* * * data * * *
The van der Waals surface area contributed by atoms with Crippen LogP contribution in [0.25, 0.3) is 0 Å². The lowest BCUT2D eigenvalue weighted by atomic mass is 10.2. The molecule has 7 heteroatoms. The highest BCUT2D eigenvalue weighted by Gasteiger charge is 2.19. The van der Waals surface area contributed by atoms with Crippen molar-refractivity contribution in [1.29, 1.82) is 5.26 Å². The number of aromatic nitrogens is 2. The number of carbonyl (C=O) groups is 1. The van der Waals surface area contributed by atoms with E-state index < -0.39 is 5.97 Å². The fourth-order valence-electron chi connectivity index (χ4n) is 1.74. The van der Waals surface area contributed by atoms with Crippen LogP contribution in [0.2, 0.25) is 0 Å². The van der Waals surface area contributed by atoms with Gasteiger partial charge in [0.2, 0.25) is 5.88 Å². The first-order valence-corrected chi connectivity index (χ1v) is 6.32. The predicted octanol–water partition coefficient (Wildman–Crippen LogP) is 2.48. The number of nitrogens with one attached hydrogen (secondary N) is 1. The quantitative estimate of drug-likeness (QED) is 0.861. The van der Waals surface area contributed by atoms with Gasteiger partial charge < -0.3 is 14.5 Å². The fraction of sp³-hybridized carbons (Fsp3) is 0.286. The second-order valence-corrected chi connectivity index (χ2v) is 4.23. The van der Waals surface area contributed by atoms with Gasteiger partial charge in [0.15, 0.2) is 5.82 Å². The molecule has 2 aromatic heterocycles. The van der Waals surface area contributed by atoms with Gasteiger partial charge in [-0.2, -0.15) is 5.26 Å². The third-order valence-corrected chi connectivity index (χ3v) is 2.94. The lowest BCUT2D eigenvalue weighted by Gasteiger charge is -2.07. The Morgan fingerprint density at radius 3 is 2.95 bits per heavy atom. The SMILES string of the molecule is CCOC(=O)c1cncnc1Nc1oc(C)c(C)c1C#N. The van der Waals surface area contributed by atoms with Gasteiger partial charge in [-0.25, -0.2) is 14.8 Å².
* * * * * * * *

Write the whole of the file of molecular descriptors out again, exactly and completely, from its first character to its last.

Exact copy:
The van der Waals surface area contributed by atoms with Crippen LogP contribution in [0.25, 0.3) is 0 Å². The lowest BCUT2D eigenvalue weighted by atomic mass is 10.2. The molecule has 7 heteroatoms. The highest BCUT2D eigenvalue weighted by Gasteiger charge is 2.19. The van der Waals surface area contributed by atoms with Crippen molar-refractivity contribution in [1.29, 1.82) is 5.26 Å². The number of aromatic nitrogens is 2. The number of carbonyl (C=O) groups is 1. The van der Waals surface area contributed by atoms with E-state index < -0.39 is 5.97 Å². The fourth-order valence-electron chi connectivity index (χ4n) is 1.74. The van der Waals surface area contributed by atoms with Crippen LogP contribution in [0.2, 0.25) is 0 Å². The van der Waals surface area contributed by atoms with Gasteiger partial charge in [0.2, 0.25) is 5.88 Å². The first-order valence-corrected chi connectivity index (χ1v) is 6.32. The predicted octanol–water partition coefficient (Wildman–Crippen LogP) is 2.48. The number of nitrogens with one attached hydrogen (secondary N) is 1. The quantitative estimate of drug-likeness (QED) is 0.861. The van der Waals surface area contributed by atoms with Gasteiger partial charge < -0.3 is 14.5 Å². The fraction of sp³-hybridized carbons (Fsp3) is 0.286. The second-order valence-corrected chi connectivity index (χ2v) is 4.23. The van der Waals surface area contributed by atoms with Gasteiger partial charge in [0.15, 0.2) is 5.82 Å². The molecule has 2 aromatic heterocycles. The van der Waals surface area contributed by atoms with Gasteiger partial charge in [-0.2, -0.15) is 5.26 Å². The third-order valence-corrected chi connectivity index (χ3v) is 2.94. The lowest BCUT2D eigenvalue weighted by Gasteiger charge is -2.07. The Morgan fingerprint density at radius 3 is 2.95 bits per heavy atom. The SMILES string of the molecule is CCOC(=O)c1cncnc1Nc1oc(C)c(C)c1C#N. The van der Waals surface area contributed by atoms with Gasteiger partial charge in [-0.25, -0.2) is 14.8 Å².